Monday, January 16, 2023

Runge-Kutta 2nd order method (RK2), also known as the Midpoint Method

The Runge-Kutta 2nd order method (RK2), also known as the midpoint method, is a numerical method for solving ordinary differential equations (ODEs). The basic idea behind this method is to approximate the solution of the ODE at discrete time steps, using a local polynomial approximation of the solution.

The method begins by approximating the solution at the current time step using the initial value and the derivative of the solution at that point, which is given by the ODE. The next step is to calculate the estimate of the solution at the midpoint between the current and next time steps, this is done by using the initial value and the derivative evaluated at the current time step .

The next approximate solution is then calculated by taking a weighted average of the estimates. The weights used in this average are determined by the specific RK method being used.

The RK2 method is a second-order method, meaning that it can achieve an accuracy of O(h^2), where h is the size of the time step. However, the RK2 method is less computationally expensive than higher-order methods like the RK4 method, which is a fourth-order method with an accuracy of O(h^4).

The explicit form of RK2 method is as follows:

y(tn+1) = y(tn) + h * f(tn + h/2, y(tn) + (h/2)*f(tn, y(tn)))

where y is the function to be solved, h is the step size and f(tn, y(tn)) is the derivative of the function.

It's important to note that RK2 method is not always the best choice for solving ODEs, especially if high accuracy is needed or stiff ODEs. The choice of numerical method depends on the specific problem being solved and the desired level of accuracy.

All RK Methods


Runge-Kutta methods are a family of iterative methods for solving ordinary differential equations (ODEs) with a given initial value. The basic idea behind these methods is to approximate the solution of the ODE at discrete time steps, using a local polynomial approximation of the solution.

The most common method in this family is the fourth-order Runge-Kutta (RK4) method, which uses four estimates of the solution at different points within a time step to compute the next approximate solution. The method begins by approximating the solution at the current time step using the initial value and the derivative of the solution at that point, which is given by the ODE.

The first estimate of the solution at the next time step is calculated using the initial value and the derivative evaluated at the current time step. The second estimate is calculated using the initial value and the derivative evaluated at the midpoint between the current and next time steps. The third and fourth estimates are calculated in a similar manner, using the derivative evaluated at other points within the time step.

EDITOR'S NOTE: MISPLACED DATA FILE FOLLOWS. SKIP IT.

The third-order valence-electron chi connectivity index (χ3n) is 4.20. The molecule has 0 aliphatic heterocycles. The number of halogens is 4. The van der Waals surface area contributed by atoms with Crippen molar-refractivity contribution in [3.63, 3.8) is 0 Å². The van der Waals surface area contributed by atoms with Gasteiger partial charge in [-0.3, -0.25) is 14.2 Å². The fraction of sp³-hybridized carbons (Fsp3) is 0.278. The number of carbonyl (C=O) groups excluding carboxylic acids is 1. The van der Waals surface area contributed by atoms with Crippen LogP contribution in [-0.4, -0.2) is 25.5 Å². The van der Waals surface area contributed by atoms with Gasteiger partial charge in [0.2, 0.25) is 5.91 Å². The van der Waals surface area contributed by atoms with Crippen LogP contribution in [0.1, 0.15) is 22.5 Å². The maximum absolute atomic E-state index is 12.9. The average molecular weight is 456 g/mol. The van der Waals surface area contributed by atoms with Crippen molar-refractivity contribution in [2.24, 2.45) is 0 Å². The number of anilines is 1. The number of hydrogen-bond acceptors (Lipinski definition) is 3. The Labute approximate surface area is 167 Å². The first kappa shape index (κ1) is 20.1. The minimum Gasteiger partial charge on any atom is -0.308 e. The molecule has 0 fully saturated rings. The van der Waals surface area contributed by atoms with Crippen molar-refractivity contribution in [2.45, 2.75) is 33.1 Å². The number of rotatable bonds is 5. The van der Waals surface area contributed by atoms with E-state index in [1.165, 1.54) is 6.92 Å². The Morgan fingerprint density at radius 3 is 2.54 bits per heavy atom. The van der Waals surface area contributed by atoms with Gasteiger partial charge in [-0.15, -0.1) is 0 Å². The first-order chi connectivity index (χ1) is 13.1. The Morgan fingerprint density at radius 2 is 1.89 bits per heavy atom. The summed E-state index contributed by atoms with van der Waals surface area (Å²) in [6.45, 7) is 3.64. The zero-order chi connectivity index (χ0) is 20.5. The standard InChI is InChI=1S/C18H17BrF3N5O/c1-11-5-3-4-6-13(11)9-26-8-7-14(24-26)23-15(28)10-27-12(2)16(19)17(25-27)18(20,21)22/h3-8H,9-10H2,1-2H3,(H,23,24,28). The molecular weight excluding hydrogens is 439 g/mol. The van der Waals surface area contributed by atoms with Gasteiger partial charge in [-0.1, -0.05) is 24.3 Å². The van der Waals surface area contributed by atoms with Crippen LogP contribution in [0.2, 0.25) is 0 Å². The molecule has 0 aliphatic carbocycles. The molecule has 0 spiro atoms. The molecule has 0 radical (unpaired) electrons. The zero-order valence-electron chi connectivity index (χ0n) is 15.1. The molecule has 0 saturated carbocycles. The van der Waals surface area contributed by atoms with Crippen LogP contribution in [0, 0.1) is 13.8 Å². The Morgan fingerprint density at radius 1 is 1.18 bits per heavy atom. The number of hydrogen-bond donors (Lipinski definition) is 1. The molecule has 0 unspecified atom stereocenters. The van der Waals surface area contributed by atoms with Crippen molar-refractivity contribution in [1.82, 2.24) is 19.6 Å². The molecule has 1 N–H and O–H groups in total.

These four estimates are then used to compute the next approximate solution, by taking a weighted average of the estimates. The weights used in this average are determined by the specific RK method being used.

The RK4 method is a fourth-order method, meaning that it can achieve an accuracy of O(h^4), where h is the size of the time step. However, the RK4 method is more computationally expensive than lower-order methods like the Euler method, which is a first-order method with an accuracy of O(h).

There are other Runge Kutta Methods like RK2, RK3, RK4, RK5 and so on. It's important to note that RK methods are not always the best choice for solving ODEs. The choice of numerical method depends on the specific problem being solved and the desired level of accuracy.

External Source


https://www.researchgate.net/figure/Illustration-of-numerical-discretization-methods-a-FE-b-RK2-c-RK4-and-d-AB2_fig1_332343636

Illustration of numerical discretization methods: (a) FE, (b) RK2, (c) RK4, and (d) AB2 Figure 1(b) shows the application of RK2 method where Predictor and Corrector are the points of the function at each sample based on Equations (4) and (5). From this perspective, the RK2 method can also be considered as a hybrid method with switching factor is equal to one. This mechanism can be seen from Equations (4) and (5) where the the predictor 'measures' value and then the corrector update the values and this switching continues for the complete ODE function. It is obvious that the main challenge with this approach is the high effort for computation is required even the accuracy is improved. The reduced speed calculation due to the finding the solution is the main hindrance of adaption the method in real-time control system.

Illustration of numerical discretization methods: (a) FE, (b) RK2, (c) RK4, and (d) AB2 Figure 1(b) shows the application of RK2 method where Predictor and Corrector are the points of the function at each sample based on Equations (4) and (5). From this perspective, the RK2 method can also be considered as a hybrid method with switching factor is equal to one. This mechanism can be seen from Equations (4) and (5) where the the predictor 'measures' value and then the corrector update the values and this switching continues for the complete ODE function. It is obvious that the main challenge with this approach is the high effort for computation is required even the accuracy is improved. The reduced speed calculation due to the finding the solution is the main hindrance of adaption the method in real-time control system.

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